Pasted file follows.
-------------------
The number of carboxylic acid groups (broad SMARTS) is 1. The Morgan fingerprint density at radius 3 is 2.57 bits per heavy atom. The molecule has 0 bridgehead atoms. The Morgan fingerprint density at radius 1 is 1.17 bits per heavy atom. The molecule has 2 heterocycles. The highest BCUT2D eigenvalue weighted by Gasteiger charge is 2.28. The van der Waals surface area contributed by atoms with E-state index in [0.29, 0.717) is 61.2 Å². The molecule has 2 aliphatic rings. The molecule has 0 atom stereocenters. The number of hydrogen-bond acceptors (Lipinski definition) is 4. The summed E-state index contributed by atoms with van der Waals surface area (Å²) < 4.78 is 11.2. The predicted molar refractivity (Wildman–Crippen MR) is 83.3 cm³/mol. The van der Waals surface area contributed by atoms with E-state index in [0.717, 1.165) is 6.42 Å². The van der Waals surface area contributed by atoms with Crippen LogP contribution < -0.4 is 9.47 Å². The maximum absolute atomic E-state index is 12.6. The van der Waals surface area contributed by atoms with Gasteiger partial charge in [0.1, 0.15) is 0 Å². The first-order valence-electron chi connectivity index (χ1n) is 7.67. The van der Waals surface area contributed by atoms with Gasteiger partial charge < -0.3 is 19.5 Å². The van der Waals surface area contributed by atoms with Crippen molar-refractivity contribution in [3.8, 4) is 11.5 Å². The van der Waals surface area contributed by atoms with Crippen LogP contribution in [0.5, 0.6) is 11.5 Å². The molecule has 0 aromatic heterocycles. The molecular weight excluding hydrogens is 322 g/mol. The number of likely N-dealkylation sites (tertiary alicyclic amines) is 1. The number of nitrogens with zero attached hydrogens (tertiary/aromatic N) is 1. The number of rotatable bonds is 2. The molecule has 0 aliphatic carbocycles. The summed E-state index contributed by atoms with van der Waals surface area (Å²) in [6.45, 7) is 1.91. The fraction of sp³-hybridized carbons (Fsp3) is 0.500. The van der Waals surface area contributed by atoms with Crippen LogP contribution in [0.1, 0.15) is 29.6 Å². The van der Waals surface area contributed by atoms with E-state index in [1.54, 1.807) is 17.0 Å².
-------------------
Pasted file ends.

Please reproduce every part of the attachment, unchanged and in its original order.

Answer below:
The number of carboxylic acid groups (broad SMARTS) is 1. The Morgan fingerprint density at radius 3 is 2.57 bits per heavy atom. The molecule has 0 bridgehead atoms. The Morgan fingerprint density at radius 1 is 1.17 bits per heavy atom. The molecule has 2 heterocycles. The highest BCUT2D eigenvalue weighted by Gasteiger charge is 2.28. The van der Waals surface area contributed by atoms with E-state index in [0.29, 0.717) is 61.2 Å². The molecule has 2 aliphatic rings. The molecule has 0 atom stereocenters. The number of hydrogen-bond acceptors (Lipinski definition) is 4. The summed E-state index contributed by atoms with van der Waals surface area (Å²) < 4.78 is 11.2. The predicted molar refractivity (Wildman–Crippen MR) is 83.3 cm³/mol. The van der Waals surface area contributed by atoms with E-state index in [0.717, 1.165) is 6.42 Å². The van der Waals surface area contributed by atoms with Crippen LogP contribution < -0.4 is 9.47 Å². The maximum absolute atomic E-state index is 12.6. The van der Waals surface area contributed by atoms with Gasteiger partial charge in [0.1, 0.15) is 0 Å². The first-order valence-electron chi connectivity index (χ1n) is 7.67. The van der Waals surface area contributed by atoms with Gasteiger partial charge < -0.3 is 19.5 Å². The van der Waals surface area contributed by atoms with Crippen molar-refractivity contribution in [3.8, 4) is 11.5 Å². The van der Waals surface area contributed by atoms with Crippen LogP contribution in [0.5, 0.6) is 11.5 Å². The molecule has 0 aromatic heterocycles. The molecular weight excluding hydrogens is 322 g/mol. The number of likely N-dealkylation sites (tertiary alicyclic amines) is 1. The number of nitrogens with zero attached hydrogens (tertiary/aromatic N) is 1. The number of rotatable bonds is 2. The molecule has 0 aliphatic carbocycles. The summed E-state index contributed by atoms with van der Waals surface area (Å²) in [6.45, 7) is 1.91. The fraction of sp³-hybridized carbons (Fsp3) is 0.500. The van der Waals surface area contributed by atoms with Crippen LogP contribution in [0.1, 0.15) is 29.6 Å². The van der Waals surface area contributed by atoms with E-state index in [1.54, 1.807) is 17.0 Å².